Smart needle uses IOT in brain surgery

February 02, 2017

A smart needle with an embedded camera is helping doctors perform safer brain surgery.

Smart Needle

The smart needle was developed by researchers at the University of Adelaide in South Australia and uses a tiny camera to identify at-risk blood vessels.

The probe, which is the size of a human hair, uses an infrared light to look through the brain.

It then uses the Internet of Things to send the information to a computer in real-time and alerts doctors of any abnormalities.

The project was a collaboration with the University of Western Australia and Sir Charles Gairdner Hospital where a six-month pilot trial of the smart needle was run.

Research leader and Chair of the University of Adelaide’s Centre of Excellence for Nanoscale BioPhotonics Robert McLaughlin says researchers are also looking at other surgery applications for the device including minimally invasive surgery.

He says surgeons previously relied on scans taken prior to surgery to avoid hitting blood vessels but the smart needle is a more accurate method that highlighted their locations in real-time.

“There are about 256,000 cases of brain cancer a year and about 2.3 per cent of the time you can make a significant impact that could end in a stroke or death,” he says.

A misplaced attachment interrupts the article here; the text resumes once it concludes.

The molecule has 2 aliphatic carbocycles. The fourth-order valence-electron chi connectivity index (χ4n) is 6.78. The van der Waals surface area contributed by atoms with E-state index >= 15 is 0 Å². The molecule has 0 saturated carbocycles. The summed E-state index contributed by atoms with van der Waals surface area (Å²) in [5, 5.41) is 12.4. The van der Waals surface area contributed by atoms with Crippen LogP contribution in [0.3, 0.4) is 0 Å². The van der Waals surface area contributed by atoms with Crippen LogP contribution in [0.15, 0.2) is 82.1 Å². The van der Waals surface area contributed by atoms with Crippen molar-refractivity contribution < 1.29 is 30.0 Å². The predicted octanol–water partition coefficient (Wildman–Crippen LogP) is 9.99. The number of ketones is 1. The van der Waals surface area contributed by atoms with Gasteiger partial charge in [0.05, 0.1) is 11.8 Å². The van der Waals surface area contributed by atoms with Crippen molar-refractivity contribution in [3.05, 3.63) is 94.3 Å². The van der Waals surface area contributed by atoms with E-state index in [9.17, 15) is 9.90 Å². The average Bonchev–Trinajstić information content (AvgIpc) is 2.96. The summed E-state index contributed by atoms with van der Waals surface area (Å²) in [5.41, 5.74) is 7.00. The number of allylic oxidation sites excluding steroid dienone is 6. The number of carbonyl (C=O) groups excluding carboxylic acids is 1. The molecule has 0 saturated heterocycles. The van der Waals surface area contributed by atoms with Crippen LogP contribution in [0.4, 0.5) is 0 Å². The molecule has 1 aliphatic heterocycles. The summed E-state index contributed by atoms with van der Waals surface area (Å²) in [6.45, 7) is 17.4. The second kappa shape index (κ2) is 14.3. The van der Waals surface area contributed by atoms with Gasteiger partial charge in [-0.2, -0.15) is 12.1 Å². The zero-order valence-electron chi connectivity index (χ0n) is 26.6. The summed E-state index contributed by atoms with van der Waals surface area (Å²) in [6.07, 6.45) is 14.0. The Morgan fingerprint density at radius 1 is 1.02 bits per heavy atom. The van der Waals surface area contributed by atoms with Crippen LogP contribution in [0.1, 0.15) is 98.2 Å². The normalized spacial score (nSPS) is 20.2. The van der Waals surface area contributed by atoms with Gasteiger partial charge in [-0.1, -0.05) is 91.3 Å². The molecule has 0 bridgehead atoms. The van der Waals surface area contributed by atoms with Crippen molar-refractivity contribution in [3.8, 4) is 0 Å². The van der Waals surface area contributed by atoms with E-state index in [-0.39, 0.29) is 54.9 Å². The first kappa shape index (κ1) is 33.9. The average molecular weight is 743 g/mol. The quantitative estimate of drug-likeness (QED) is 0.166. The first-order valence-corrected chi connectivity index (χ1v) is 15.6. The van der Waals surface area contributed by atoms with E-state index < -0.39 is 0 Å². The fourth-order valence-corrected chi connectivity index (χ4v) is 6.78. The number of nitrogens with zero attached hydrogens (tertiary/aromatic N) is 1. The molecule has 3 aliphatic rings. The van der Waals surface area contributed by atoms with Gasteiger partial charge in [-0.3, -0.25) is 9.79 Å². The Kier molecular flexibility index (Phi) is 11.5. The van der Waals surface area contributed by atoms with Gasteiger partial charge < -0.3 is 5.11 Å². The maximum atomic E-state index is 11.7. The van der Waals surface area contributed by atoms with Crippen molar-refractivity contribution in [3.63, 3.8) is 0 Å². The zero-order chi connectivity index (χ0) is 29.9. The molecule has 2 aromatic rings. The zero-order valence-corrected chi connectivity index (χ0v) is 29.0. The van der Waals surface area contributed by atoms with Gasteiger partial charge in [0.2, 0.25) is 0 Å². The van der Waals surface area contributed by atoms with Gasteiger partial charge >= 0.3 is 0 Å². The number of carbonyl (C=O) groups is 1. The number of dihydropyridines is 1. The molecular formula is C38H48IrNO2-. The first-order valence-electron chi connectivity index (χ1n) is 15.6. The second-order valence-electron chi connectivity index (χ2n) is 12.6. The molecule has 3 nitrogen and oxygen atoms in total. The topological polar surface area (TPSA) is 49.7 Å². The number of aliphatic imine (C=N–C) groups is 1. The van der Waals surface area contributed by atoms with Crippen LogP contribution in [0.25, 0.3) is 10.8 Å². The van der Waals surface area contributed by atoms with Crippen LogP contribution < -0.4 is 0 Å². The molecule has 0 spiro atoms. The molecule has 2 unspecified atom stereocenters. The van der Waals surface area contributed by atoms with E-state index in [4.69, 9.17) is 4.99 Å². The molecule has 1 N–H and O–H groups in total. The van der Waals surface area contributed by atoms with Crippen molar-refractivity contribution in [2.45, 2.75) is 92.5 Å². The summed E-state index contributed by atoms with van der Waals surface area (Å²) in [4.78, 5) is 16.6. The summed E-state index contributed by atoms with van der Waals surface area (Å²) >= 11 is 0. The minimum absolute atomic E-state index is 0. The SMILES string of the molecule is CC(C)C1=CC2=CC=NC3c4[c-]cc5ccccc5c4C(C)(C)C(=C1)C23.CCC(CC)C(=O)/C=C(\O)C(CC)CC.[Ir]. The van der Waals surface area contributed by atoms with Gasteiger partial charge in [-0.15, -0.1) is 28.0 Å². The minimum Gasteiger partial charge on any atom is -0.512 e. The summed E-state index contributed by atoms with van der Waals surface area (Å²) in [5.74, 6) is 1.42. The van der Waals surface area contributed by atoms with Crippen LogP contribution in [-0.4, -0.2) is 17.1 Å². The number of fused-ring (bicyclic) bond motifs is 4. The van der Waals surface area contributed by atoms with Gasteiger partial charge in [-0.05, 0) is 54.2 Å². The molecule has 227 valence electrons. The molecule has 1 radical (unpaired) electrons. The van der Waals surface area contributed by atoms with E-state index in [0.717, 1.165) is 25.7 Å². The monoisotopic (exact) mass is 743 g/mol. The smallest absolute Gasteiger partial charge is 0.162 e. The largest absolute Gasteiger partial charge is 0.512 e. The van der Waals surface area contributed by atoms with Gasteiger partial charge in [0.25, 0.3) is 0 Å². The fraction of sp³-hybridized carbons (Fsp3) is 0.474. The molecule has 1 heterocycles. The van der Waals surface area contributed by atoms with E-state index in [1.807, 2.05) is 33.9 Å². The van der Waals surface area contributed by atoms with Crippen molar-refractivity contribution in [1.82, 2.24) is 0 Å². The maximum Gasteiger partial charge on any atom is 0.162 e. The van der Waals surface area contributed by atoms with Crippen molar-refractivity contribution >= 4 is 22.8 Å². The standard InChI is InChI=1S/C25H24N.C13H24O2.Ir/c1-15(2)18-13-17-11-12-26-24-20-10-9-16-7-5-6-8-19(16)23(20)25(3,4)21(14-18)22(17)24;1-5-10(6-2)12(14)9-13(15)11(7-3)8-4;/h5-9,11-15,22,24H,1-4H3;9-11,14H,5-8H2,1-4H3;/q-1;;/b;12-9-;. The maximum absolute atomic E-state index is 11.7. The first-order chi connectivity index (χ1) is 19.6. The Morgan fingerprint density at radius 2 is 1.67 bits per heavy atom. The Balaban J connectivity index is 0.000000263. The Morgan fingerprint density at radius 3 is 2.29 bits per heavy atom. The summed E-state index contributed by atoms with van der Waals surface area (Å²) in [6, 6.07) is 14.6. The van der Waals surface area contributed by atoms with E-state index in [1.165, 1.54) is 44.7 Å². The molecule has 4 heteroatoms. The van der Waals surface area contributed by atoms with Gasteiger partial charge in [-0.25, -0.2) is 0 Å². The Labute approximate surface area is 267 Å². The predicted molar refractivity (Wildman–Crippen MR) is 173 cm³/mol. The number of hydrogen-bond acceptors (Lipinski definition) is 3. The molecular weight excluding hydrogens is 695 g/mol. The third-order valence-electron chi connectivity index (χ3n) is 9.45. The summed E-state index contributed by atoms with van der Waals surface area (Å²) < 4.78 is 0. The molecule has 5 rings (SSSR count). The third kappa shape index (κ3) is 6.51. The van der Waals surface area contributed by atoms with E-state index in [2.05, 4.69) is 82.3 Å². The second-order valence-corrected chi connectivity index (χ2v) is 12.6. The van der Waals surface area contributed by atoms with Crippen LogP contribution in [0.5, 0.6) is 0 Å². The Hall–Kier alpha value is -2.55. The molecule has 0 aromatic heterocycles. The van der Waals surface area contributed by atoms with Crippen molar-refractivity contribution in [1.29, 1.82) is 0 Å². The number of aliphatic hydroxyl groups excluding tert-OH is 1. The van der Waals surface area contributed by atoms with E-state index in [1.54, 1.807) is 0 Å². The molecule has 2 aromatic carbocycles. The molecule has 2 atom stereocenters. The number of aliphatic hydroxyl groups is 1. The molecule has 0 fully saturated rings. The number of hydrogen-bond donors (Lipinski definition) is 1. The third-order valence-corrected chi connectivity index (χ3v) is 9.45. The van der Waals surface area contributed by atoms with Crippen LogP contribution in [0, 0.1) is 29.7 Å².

“This (smart needle) would help that … it works sort of like an ultrasound but with light instead.

“It also has smart software that takes the picture, analyses it and it can determine if what it is seeing is a blood vessel or tissue.”

Smart Needle
Professor Robert McLaughlin (right) with the smart needle.

Professor McLaughlin says the smart needle has potential to be used in other surgical procedures. 

The trial at the Sir Charles Gairdner Hospital involved 12 patients who were undergoing craniotomies.

The needle with a 200-micron wide camera was successfully able to identify blood vessels during the surgery.

Professor Christopher Lind, who led the trial, says having a needle that could see blood vessels as surgeons proceeded through the brain is a medical breakthrough.

“It will open the way for safer surgery, allowing us to do things we’ve not been able to do before,” he says.

The smart needle will be ready for formal clinical trials in 2018.

Professor McLaughlin says he hopes manufacturing of the smart needle will begin within five years.

The project was partially funded by the Australian Research Council, the National Health and Medical Research Council and the South Australian Government.

The Australia Government has committed $23 million until 2021 to encourage vital research discoveries through the Australian Research Council Centre of Excellence for Nanoscale BioPhotonics.

– Caleb Radford

This article was first published by The Lead on 20 January 2017. Read the original article here.

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